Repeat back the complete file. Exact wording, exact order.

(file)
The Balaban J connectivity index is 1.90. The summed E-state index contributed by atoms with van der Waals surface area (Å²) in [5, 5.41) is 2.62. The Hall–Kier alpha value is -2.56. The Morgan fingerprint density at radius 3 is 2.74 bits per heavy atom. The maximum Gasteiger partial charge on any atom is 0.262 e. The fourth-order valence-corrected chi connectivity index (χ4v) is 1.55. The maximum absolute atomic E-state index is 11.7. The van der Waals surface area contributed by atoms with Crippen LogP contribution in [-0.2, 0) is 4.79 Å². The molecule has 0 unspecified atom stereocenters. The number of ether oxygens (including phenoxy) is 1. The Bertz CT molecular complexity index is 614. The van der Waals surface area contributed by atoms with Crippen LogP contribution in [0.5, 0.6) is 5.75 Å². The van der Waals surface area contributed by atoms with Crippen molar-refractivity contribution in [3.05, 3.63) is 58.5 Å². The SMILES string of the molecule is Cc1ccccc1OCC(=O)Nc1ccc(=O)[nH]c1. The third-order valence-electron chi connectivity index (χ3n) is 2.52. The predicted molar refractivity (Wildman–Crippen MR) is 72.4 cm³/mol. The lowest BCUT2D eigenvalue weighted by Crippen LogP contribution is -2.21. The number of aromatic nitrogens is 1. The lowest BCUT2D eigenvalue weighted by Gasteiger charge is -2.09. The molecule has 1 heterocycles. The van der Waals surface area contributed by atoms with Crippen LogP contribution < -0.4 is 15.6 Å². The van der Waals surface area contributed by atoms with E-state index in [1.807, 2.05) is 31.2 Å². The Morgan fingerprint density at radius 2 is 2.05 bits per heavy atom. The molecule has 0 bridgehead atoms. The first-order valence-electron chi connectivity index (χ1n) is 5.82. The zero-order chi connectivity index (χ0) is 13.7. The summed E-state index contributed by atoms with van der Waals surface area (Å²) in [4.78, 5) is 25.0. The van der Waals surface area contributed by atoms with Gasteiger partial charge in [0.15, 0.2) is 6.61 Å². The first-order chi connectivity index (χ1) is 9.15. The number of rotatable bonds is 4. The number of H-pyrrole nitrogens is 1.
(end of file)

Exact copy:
The Balaban J connectivity index is 1.90. The summed E-state index contributed by atoms with van der Waals surface area (Å²) in [5, 5.41) is 2.62. The Hall–Kier alpha value is -2.56. The Morgan fingerprint density at radius 3 is 2.74 bits per heavy atom. The maximum Gasteiger partial charge on any atom is 0.262 e. The fourth-order valence-corrected chi connectivity index (χ4v) is 1.55. The maximum absolute atomic E-state index is 11.7. The van der Waals surface area contributed by atoms with Crippen LogP contribution in [-0.2, 0) is 4.79 Å². The molecule has 0 unspecified atom stereocenters. The number of ether oxygens (including phenoxy) is 1. The Bertz CT molecular complexity index is 614. The van der Waals surface area contributed by atoms with Crippen LogP contribution in [0.5, 0.6) is 5.75 Å². The van der Waals surface area contributed by atoms with Crippen molar-refractivity contribution in [3.05, 3.63) is 58.5 Å². The SMILES string of the molecule is Cc1ccccc1OCC(=O)Nc1ccc(=O)[nH]c1. The third-order valence-electron chi connectivity index (χ3n) is 2.52. The predicted molar refractivity (Wildman–Crippen MR) is 72.4 cm³/mol. The lowest BCUT2D eigenvalue weighted by Crippen LogP contribution is -2.21. The number of aromatic nitrogens is 1. The lowest BCUT2D eigenvalue weighted by Gasteiger charge is -2.09. The molecule has 1 heterocycles. The van der Waals surface area contributed by atoms with Crippen LogP contribution < -0.4 is 15.6 Å². The van der Waals surface area contributed by atoms with E-state index in [1.807, 2.05) is 31.2 Å². The Morgan fingerprint density at radius 2 is 2.05 bits per heavy atom. The molecule has 0 bridgehead atoms. The first-order valence-electron chi connectivity index (χ1n) is 5.82. The zero-order chi connectivity index (χ0) is 13.7. The summed E-state index contributed by atoms with van der Waals surface area (Å²) in [4.78, 5) is 25.0. The van der Waals surface area contributed by atoms with Gasteiger partial charge in [0.15, 0.2) is 6.61 Å². The first-order chi connectivity index (χ1) is 9.15. The number of rotatable bonds is 4. The number of H-pyrrole nitrogens is 1.